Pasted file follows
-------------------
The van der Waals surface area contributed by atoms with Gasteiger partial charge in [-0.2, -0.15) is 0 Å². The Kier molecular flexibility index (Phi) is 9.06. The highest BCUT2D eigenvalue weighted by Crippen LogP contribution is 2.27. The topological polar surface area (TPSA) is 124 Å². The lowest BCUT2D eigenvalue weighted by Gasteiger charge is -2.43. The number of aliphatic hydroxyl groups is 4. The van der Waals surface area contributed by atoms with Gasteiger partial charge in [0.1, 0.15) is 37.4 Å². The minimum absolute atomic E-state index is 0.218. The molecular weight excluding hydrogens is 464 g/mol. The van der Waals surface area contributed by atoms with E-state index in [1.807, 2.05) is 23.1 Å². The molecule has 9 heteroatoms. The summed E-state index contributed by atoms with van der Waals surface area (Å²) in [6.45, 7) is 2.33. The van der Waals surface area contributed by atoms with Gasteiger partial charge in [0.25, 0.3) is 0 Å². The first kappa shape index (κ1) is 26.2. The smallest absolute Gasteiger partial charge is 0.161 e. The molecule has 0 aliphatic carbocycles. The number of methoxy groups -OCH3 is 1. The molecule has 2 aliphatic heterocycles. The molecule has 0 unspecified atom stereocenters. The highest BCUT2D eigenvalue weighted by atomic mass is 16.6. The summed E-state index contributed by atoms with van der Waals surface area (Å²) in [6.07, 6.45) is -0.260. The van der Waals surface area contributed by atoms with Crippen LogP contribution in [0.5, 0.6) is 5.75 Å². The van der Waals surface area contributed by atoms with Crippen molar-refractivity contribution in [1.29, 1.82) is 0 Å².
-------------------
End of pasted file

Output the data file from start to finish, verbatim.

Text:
The van der Waals surface area contributed by atoms with Gasteiger partial charge in [-0.2, -0.15) is 0 Å². The Kier molecular flexibility index (Phi) is 9.06. The highest BCUT2D eigenvalue weighted by Crippen LogP contribution is 2.27. The topological polar surface area (TPSA) is 124 Å². The lowest BCUT2D eigenvalue weighted by Gasteiger charge is -2.43. The number of aliphatic hydroxyl groups is 4. The van der Waals surface area contributed by atoms with Gasteiger partial charge in [0.1, 0.15) is 37.4 Å². The minimum absolute atomic E-state index is 0.218. The molecular weight excluding hydrogens is 464 g/mol. The van der Waals surface area contributed by atoms with E-state index in [1.807, 2.05) is 23.1 Å². The molecule has 9 heteroatoms. The summed E-state index contributed by atoms with van der Waals surface area (Å²) in [6.45, 7) is 2.33. The van der Waals surface area contributed by atoms with Gasteiger partial charge in [0.25, 0.3) is 0 Å². The first kappa shape index (κ1) is 26.2. The smallest absolute Gasteiger partial charge is 0.161 e. The molecule has 0 aliphatic carbocycles. The number of methoxy groups -OCH3 is 1. The molecule has 2 aliphatic heterocycles. The molecule has 0 unspecified atom stereocenters. The highest BCUT2D eigenvalue weighted by atomic mass is 16.6. The summed E-state index contributed by atoms with van der Waals surface area (Å²) in [6.07, 6.45) is -0.260. The van der Waals surface area contributed by atoms with Crippen LogP contribution in [0.5, 0.6) is 5.75 Å². The van der Waals surface area contributed by atoms with Crippen molar-refractivity contribution in [1.29, 1.82) is 0 Å².